And that’s what we’re about to experience, again. After Tuesday morning’s scattered frost, temperatures are likely to be 15-20 degrees warmer to start Wednesday … and then shoot up into the 80s by Wednesday afternoon. It wouldn’t be totally out of the question for Roanoke to record its second 90-degree high of 2013 on Wednesday, though the forecast high is just a tad cooler. After a record-breaking low of 35 at Roanoke and record-tying low of 31 in Blacksburg on Tuesday morning, May 15 record highs of 92 at Roanoke (1962) and 88 at Blacksburg (1985) will probably be just a wee bit out of reach — but not inconceivable. Westerly winds blowing down the slopes of the Appalachians will enhance the effects of the strong warm air advection rolling in from the west to produce the high temperatures 10-15 degrees above normal for mid-May. We’re not the only part of the country experiencing temperature whiplash, or even the part experiencing it most severely — some parts of Nebraska, South Dakota and Iowa soared past 100 on Tuesday, just a couple of days after sub-freezing lows and less than 2 weeks after abnormally late and in some cases record-large snow for May. Omaha, Neb., for instance, has recorded its earliest 100-degree temperature and its heaviest May snow just 11 days apart.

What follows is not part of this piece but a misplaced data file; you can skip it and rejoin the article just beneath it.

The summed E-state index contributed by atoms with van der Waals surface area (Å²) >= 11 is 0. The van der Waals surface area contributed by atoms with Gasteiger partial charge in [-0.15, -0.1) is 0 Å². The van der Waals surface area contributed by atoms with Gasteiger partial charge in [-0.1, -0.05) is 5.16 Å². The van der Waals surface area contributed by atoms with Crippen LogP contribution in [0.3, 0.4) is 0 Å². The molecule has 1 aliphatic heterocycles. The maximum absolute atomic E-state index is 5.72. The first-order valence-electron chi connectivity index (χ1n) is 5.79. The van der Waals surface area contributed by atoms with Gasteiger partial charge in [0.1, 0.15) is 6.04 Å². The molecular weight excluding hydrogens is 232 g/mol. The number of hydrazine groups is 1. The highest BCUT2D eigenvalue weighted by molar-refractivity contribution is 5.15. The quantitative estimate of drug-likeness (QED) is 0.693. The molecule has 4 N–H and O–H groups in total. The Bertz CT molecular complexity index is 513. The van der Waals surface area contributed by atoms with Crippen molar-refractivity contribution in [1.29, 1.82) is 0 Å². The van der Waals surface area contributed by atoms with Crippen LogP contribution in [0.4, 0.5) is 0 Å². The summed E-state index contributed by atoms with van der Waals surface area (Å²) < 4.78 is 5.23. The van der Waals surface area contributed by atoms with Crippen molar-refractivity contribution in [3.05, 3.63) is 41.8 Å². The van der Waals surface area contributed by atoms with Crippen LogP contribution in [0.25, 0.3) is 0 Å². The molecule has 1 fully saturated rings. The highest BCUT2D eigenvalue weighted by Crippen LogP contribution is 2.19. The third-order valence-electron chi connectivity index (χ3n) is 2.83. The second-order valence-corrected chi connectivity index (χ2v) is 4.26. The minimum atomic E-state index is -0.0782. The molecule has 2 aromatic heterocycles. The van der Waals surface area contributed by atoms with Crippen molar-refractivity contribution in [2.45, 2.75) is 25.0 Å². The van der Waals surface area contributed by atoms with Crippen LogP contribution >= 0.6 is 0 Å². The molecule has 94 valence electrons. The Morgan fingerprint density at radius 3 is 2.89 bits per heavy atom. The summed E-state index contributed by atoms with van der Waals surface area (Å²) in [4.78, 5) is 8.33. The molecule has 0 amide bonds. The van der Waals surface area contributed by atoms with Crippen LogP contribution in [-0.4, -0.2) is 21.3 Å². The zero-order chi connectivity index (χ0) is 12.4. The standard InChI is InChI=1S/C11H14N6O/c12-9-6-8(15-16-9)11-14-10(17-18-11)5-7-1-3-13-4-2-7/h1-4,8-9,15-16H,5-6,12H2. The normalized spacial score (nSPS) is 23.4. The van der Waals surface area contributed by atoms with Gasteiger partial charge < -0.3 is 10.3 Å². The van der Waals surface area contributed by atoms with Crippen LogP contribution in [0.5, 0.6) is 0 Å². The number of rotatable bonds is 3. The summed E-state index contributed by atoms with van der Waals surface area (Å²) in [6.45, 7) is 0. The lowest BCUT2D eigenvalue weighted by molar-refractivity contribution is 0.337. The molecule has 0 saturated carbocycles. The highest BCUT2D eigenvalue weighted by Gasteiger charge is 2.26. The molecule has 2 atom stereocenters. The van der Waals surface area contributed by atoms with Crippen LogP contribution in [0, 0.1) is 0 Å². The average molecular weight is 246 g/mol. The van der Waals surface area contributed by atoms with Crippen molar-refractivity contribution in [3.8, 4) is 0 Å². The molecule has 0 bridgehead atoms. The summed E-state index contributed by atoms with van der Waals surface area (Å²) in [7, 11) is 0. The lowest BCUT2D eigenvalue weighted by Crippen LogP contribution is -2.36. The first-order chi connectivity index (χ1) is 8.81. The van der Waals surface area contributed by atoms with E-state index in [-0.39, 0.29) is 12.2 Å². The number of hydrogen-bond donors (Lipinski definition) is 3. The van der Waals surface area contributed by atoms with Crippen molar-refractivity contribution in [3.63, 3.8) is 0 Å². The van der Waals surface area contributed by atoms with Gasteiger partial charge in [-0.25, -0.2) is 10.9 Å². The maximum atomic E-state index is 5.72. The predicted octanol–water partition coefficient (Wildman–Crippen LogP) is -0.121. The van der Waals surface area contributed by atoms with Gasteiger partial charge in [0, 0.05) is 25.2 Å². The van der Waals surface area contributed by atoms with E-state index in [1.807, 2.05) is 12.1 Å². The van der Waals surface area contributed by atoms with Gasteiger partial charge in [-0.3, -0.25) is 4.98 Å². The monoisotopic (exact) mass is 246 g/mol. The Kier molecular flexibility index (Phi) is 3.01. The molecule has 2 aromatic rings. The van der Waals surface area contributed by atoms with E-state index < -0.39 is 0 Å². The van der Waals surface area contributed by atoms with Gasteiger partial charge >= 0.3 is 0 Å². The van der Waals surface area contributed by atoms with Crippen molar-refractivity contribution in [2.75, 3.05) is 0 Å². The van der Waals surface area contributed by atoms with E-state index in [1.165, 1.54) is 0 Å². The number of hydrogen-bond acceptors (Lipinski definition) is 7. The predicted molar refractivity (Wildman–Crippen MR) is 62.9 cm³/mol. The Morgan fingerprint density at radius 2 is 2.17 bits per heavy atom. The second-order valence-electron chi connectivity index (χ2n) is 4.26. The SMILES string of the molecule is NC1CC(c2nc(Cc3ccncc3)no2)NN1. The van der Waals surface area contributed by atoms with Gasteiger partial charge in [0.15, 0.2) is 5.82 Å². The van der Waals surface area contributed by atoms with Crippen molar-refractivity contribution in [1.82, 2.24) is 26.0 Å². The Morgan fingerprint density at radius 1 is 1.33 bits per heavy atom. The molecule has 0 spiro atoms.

Some hard-to-time disturbances and ill-defined fronts will begin to affect our weather by Thursday continuing well into next week. That’s why you see forecasts with chances of showers and thunderstorms stretching out for days. In time, those forecasts may become a little more focused on particular periods with higher chances of showers and storms.
The Hokie Storm Chasers, who left chilly Blacksburg on Tuesday morning, may see some severe storm action Wednesday afternoon/evening in north-central Texas, or somewhere reasonably nearby. Targets sometimes easily shift 100+ miles as new data develops on these trips. We’ll see if they come up with any memorable storm photos on the second day of this first trip.